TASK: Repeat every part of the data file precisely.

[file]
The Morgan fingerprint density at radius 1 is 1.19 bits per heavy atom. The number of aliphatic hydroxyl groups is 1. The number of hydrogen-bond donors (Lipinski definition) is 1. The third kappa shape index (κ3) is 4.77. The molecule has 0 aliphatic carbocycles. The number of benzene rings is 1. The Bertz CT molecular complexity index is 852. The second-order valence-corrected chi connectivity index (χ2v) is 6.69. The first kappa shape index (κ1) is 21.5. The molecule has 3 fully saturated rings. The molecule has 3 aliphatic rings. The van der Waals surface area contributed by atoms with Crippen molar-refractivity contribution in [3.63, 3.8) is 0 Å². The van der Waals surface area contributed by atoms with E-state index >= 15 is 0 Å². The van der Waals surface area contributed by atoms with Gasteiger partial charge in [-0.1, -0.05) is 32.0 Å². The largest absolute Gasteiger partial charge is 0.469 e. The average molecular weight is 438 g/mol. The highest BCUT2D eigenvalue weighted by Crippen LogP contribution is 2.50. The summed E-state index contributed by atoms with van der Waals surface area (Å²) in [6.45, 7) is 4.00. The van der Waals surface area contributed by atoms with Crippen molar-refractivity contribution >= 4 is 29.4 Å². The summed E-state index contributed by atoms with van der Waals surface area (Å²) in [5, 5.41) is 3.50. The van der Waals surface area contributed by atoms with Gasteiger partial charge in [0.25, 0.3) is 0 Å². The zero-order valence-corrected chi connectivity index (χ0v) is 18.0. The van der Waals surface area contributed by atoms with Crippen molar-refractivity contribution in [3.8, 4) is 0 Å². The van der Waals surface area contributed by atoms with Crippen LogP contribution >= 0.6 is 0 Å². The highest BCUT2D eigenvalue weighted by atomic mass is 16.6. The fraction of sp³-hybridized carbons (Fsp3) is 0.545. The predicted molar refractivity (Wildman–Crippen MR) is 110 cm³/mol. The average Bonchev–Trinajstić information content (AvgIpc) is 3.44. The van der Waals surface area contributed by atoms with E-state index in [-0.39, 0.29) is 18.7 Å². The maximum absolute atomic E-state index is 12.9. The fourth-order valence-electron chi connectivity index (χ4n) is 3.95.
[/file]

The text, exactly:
The Morgan fingerprint density at radius 1 is 1.19 bits per heavy atom. The number of aliphatic hydroxyl groups is 1. The number of hydrogen-bond donors (Lipinski definition) is 1. The third kappa shape index (κ3) is 4.77. The molecule has 0 aliphatic carbocycles. The number of benzene rings is 1. The Bertz CT molecular complexity index is 852. The second-order valence-corrected chi connectivity index (χ2v) is 6.69. The first kappa shape index (κ1) is 21.5. The molecule has 3 fully saturated rings. The molecule has 3 aliphatic rings. The van der Waals surface area contributed by atoms with Crippen molar-refractivity contribution in [3.63, 3.8) is 0 Å². The van der Waals surface area contributed by atoms with E-state index >= 15 is 0 Å². The van der Waals surface area contributed by atoms with Gasteiger partial charge in [-0.1, -0.05) is 32.0 Å². The largest absolute Gasteiger partial charge is 0.469 e. The average molecular weight is 438 g/mol. The highest BCUT2D eigenvalue weighted by Crippen LogP contribution is 2.50. The summed E-state index contributed by atoms with van der Waals surface area (Å²) in [6.45, 7) is 4.00. The van der Waals surface area contributed by atoms with Crippen molar-refractivity contribution >= 4 is 29.4 Å². The summed E-state index contributed by atoms with van der Waals surface area (Å²) in [5, 5.41) is 3.50. The van der Waals surface area contributed by atoms with Gasteiger partial charge in [0.25, 0.3) is 0 Å². The zero-order valence-corrected chi connectivity index (χ0v) is 18.0. The van der Waals surface area contributed by atoms with Crippen molar-refractivity contribution in [3.8, 4) is 0 Å². The van der Waals surface area contributed by atoms with Crippen LogP contribution >= 0.6 is 0 Å². The highest BCUT2D eigenvalue weighted by atomic mass is 16.6. The fraction of sp³-hybridized carbons (Fsp3) is 0.545. The predicted molar refractivity (Wildman–Crippen MR) is 110 cm³/mol. The average Bonchev–Trinajstić information content (AvgIpc) is 3.44. The van der Waals surface area contributed by atoms with E-state index in [-0.39, 0.29) is 18.7 Å². The maximum absolute atomic E-state index is 12.9. The fourth-order valence-electron chi connectivity index (χ4n) is 3.95.